B. How to Find Out About the Debtor’s Assets (where they work, bank and if they own
   real property): If you do not have any information about the debtor’s assets (example: where the
   debtor works, where they bank or if they own real property), this will be your first step.
     1. Fill out an Application and Order to Produce Statement of Assets and to Appear for
        Examination (SC-134) (use this form if you have a small claims court judgment) or
        Application and Order for Appearance and Examination (EJ-125) (use this form if you
        have a civil court judgment) , make 2 copies and file them at the Clerk’s Office (see attached
        sample to help you fill out the form). The clerk will schedule a court date. You may have to
        return another day to pick up the signed order.
     2. After you file your SC-134 or EJ-125, you must hire a registered process server to personally
        serve the paperwork on the other party at least 10 days before the court hearing (you can locate
        one in the yellow pages under “Process Server”).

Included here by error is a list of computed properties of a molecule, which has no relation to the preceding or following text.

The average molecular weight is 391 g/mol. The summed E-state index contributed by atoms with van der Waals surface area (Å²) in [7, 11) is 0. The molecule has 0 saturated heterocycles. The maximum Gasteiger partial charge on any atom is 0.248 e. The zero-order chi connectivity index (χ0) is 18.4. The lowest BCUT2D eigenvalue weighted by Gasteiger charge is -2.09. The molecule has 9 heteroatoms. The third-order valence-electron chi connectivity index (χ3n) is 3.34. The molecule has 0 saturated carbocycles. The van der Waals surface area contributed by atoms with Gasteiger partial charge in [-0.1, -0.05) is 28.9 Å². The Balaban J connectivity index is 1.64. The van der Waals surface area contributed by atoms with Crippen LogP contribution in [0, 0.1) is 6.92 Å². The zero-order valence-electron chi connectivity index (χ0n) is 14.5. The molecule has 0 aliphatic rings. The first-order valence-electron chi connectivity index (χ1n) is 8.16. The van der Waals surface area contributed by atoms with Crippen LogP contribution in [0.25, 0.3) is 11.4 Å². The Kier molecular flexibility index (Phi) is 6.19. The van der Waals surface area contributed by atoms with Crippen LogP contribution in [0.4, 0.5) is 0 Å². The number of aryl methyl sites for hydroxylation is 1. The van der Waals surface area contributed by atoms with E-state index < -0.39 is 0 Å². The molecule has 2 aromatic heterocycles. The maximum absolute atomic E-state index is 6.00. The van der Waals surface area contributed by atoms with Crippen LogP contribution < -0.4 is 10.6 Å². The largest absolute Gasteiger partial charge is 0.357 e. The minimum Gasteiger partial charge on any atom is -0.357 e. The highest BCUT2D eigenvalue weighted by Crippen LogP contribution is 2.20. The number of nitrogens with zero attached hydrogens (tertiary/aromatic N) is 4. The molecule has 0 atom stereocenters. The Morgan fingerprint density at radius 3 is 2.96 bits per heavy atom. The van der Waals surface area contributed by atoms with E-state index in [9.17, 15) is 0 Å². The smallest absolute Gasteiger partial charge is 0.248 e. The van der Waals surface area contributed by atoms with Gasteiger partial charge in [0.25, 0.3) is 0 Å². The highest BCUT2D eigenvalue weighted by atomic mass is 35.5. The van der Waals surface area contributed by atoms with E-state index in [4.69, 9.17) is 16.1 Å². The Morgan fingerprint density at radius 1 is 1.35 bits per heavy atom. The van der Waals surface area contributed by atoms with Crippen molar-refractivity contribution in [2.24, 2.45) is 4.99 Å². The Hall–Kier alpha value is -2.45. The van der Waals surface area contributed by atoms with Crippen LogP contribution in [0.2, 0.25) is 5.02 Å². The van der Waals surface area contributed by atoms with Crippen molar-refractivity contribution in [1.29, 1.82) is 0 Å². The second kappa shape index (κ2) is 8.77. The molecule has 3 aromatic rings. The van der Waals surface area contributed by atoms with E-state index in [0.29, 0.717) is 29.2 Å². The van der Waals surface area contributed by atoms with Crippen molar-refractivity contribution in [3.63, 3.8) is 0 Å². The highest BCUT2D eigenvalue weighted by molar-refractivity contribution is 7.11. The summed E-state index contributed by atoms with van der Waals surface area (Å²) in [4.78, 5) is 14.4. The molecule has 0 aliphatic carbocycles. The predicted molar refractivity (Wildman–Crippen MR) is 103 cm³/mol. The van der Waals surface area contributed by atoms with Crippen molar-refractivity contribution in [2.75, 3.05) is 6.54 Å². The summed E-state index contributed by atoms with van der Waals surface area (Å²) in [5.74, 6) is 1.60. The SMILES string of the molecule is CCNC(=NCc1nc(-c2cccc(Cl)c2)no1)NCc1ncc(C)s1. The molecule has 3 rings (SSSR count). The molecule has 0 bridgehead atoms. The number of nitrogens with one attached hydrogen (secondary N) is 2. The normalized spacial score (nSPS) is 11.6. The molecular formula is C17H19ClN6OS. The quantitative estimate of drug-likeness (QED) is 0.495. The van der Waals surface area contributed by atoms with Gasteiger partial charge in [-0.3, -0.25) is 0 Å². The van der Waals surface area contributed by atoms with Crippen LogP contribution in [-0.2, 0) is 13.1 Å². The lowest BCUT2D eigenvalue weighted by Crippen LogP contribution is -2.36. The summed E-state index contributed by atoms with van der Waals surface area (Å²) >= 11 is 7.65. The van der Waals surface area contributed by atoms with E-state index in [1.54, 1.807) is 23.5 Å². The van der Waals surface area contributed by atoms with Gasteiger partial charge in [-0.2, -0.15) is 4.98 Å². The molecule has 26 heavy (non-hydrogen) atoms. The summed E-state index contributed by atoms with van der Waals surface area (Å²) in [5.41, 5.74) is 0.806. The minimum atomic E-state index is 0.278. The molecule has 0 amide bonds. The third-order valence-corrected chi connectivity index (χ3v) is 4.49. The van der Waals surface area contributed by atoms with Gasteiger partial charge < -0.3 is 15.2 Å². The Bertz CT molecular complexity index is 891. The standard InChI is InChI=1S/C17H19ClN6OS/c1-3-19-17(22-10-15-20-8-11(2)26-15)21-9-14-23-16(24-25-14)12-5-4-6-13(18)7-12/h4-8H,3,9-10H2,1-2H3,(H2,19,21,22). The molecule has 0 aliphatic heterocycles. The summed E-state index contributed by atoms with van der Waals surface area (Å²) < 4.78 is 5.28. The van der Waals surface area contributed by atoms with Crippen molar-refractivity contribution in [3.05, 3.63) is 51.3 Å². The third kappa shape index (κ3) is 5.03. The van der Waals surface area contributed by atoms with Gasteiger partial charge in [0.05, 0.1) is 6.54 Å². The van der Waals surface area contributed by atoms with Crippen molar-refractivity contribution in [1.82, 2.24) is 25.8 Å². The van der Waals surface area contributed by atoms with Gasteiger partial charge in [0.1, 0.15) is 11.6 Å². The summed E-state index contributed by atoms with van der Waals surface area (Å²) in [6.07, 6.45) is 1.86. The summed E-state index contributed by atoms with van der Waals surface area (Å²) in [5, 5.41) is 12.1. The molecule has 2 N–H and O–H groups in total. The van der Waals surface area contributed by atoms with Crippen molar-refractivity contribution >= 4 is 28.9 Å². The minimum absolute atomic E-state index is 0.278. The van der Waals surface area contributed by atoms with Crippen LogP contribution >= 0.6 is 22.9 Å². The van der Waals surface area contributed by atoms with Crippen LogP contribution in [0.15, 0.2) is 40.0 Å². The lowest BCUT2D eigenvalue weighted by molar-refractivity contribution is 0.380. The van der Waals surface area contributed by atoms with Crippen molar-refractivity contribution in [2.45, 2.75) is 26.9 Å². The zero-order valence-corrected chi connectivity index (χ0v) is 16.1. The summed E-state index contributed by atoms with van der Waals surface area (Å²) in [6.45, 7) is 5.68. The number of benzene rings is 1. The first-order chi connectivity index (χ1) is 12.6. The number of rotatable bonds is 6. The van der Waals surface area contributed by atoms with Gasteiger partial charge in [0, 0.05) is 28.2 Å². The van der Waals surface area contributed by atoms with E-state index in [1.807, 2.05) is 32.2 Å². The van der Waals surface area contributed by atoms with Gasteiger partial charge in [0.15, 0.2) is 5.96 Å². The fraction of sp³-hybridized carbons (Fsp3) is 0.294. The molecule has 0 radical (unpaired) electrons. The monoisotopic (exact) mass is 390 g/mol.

3. If you are trying to collect a small claims court judgment: Before the hearing, you can fill out and
        personally serve a Small Claims Subpoena for Personal Appearance and Production of
        Documents at Trial or Hearing and Declaration (SC-107) to the other side/or another
        party to demand papers that will help you find out where the defendant works and/or has a bank
        account. You will need to have the subpoena signed and stamped by the clerk before you can
        serve it.
     4. Go to your court date and ask the other party to give you information regarding their work
        and/or bank accounts. Once you have this information you can begin collection!

C. How to Get Your Money from The Debtor’s Paycheck – Wage Garnishment
   What will happen: The defendant’s employer is required to send 25% of the debtor’s net (after tax)
   wages to the Sheriff’s Office for you. The withholding period begins 10 days after the Earnings
   Withholding Order is served and continues for up to 10 years. If the employer has already been served
   with another wage garnishment, your garnishment may not be processed until the previous
   garnishment is paid off.
   What you need to know: You must know where the debtor works and they cannot be self-employed or
   working “under the table”.
     1. Fill out a Writ of Execution (EJ-130) (see attached sample to help you fill out the form) and
         make 2 copies. Go the courthouse where you started your case to have it issued. At the Clerk’s